Orange County has a severe shortage of foster homes, particularly for teens, siblings and children with serious medical or psychological needs -- and it could get worse when a new state law limiting the use of group homes goes takes full effect next year, according to a county grand jury report released this week.
Foster children stay an average of 31 days at the in the county’s Orangewood Children and Family Center and some “hard to place” kids remain there for six months, according to the 2015-2016 Orange County Grand Jury.
The Grand Jury assessed whether the county’s Children and Family Services division was prepared to implement AB 403, which passed last October and limits how long foster children spend in group homes -- which house six or more children and are cared for by paid staff.
Under the new law, abused children removed from homes and placed in Orangewood for emergency shelter will only be able to stay there for 10 days.
The grand jury estimated the county's Children and Family Services department would need to license between 100 and 150 quality foster homes by January to be ready to meet the demands of the new state law.
The state Continuum of Care Reform Act, which takes full effect January 2017, phases-out group homes in favor of what’s being called Short Term Residential Treatment Centers where foster children can stay up to six months to receive therapy before being placed in a family setting.
In a 39-page report, the grand jury found that Orange County has “failed to provide safe, nurturing and permanent homes” for so-called “hard to place” children, which includes teenagers, children with serious medical or mental health needs. That’s partly due to the shortage of foster homes.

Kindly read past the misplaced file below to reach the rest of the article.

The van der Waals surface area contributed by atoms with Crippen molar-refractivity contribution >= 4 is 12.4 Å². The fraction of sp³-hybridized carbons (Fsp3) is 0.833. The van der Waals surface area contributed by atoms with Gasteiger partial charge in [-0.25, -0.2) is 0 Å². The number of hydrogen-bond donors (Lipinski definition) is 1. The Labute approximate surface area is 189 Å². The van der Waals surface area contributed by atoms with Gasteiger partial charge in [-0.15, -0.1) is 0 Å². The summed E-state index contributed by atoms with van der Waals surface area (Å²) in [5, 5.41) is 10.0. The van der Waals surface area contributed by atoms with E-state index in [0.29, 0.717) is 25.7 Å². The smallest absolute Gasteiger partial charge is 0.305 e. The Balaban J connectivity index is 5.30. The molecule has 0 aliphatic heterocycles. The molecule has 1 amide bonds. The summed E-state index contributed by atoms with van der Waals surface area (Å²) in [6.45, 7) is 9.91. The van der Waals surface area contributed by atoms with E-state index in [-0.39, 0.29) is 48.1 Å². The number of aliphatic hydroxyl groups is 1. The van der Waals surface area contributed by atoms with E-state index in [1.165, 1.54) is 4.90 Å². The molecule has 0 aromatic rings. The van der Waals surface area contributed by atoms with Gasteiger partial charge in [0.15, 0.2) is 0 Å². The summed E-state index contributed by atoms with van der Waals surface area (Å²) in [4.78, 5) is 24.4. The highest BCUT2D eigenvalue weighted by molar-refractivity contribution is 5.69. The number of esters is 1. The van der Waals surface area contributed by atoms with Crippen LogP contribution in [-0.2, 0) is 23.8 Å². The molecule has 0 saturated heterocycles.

“The result is that traumatized children spend months in shelters awaiting placement, endure multiple placements and/or separation from their siblings, thus suffering further psychological damage,” the report states.
Nearly a third of the approximate 2,300 children removed from homes in Orange County have been in foster care for two years or longer, according to the report.
About 90 children of them are “medically fragile” and about 50 are on probation, which makes placing them with a family extremely difficult, according to the report, forcing some to stay in juvenile detention.
The grand jury criticized Children and Family Services for not adequately recruiting and retaining foster parents, especially for this vulnerable population.
About 400 family homes in Orange County are licensed to take in foster kids, but Elizabeth DenBleyker, spokesperson for the Orange County Social Services Agency, said only about 140 are accepting new ones. She said part of the problem is some foster parents end up adopting a foster child and stop taking in others.
DenBleyker said for every 100 homes the agency licenses each year, they lose about that same amount.
"It's no small task what we're asking people to do,” she said.
Foster parents interviewed by the grand jury complained of constant staff turnover at the agency and said social workers were so overworked that they had little time to spend with them. According to the report, a quarter of the county's social workers leave and must be replaced every year.
DenBleyker said the county is working on a $1.2 million marketing plan to recruit foster parents with money awarded from the state under AB 403.
“We want to debunk myths about fostering out there,” she said. “We would love to have families come in that are single, that don’t own homes. We really just ask that you have your heart and your home open for a child.”
The cash would also provide more training and services to foster parents, such as a 24-hour mental health response, to retain more foster parents.